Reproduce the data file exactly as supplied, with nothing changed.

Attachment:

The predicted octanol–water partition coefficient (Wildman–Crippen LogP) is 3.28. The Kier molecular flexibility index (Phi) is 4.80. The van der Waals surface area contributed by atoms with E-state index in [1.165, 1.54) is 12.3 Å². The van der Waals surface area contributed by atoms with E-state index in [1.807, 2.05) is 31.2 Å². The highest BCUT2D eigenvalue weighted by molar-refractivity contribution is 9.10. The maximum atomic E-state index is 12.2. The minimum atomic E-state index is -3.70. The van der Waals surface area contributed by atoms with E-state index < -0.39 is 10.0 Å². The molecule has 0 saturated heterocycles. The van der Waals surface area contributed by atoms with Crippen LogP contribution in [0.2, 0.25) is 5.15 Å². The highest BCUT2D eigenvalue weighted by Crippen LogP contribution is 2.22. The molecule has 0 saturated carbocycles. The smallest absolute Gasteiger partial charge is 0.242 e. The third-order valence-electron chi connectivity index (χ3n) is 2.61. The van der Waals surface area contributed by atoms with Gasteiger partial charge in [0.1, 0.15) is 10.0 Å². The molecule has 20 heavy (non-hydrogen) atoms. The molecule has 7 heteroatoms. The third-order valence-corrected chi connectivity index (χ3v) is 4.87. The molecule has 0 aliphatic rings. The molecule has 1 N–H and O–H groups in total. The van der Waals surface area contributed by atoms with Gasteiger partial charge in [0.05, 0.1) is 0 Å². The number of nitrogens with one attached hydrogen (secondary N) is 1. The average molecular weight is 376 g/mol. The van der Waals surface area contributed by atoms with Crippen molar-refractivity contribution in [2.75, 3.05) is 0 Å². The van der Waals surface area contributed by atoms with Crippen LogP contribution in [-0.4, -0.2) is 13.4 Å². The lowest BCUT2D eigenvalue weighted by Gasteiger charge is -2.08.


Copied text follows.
The predicted octanol–water partition coefficient (Wildman–Crippen LogP) is 3.28. The Kier molecular flexibility index (Phi) is 4.80. The van der Waals surface area contributed by atoms with E-state index in [1.165, 1.54) is 12.3 Å². The van der Waals surface area contributed by atoms with E-state index in [1.807, 2.05) is 31.2 Å². The highest BCUT2D eigenvalue weighted by molar-refractivity contribution is 9.10. The maximum atomic E-state index is 12.2. The minimum atomic E-state index is -3.70. The van der Waals surface area contributed by atoms with E-state index < -0.39 is 10.0 Å². The molecule has 0 saturated heterocycles. The van der Waals surface area contributed by atoms with Crippen LogP contribution in [0.2, 0.25) is 5.15 Å². The highest BCUT2D eigenvalue weighted by Crippen LogP contribution is 2.22. The molecule has 0 saturated carbocycles. The smallest absolute Gasteiger partial charge is 0.242 e. The third-order valence-electron chi connectivity index (χ3n) is 2.61. The van der Waals surface area contributed by atoms with Gasteiger partial charge in [0.1, 0.15) is 10.0 Å². The molecule has 20 heavy (non-hydrogen) atoms. The molecule has 7 heteroatoms. The third-order valence-corrected chi connectivity index (χ3v) is 4.87. The molecule has 0 aliphatic rings. The molecule has 1 N–H and O–H groups in total. The van der Waals surface area contributed by atoms with Gasteiger partial charge in [0.05, 0.1) is 0 Å². The number of nitrogens with one attached hydrogen (secondary N) is 1. The average molecular weight is 376 g/mol. The van der Waals surface area contributed by atoms with Crippen molar-refractivity contribution in [2.75, 3.05) is 0 Å². The van der Waals surface area contributed by atoms with Crippen LogP contribution in [-0.4, -0.2) is 13.4 Å². The lowest BCUT2D eigenvalue weighted by Gasteiger charge is -2.08.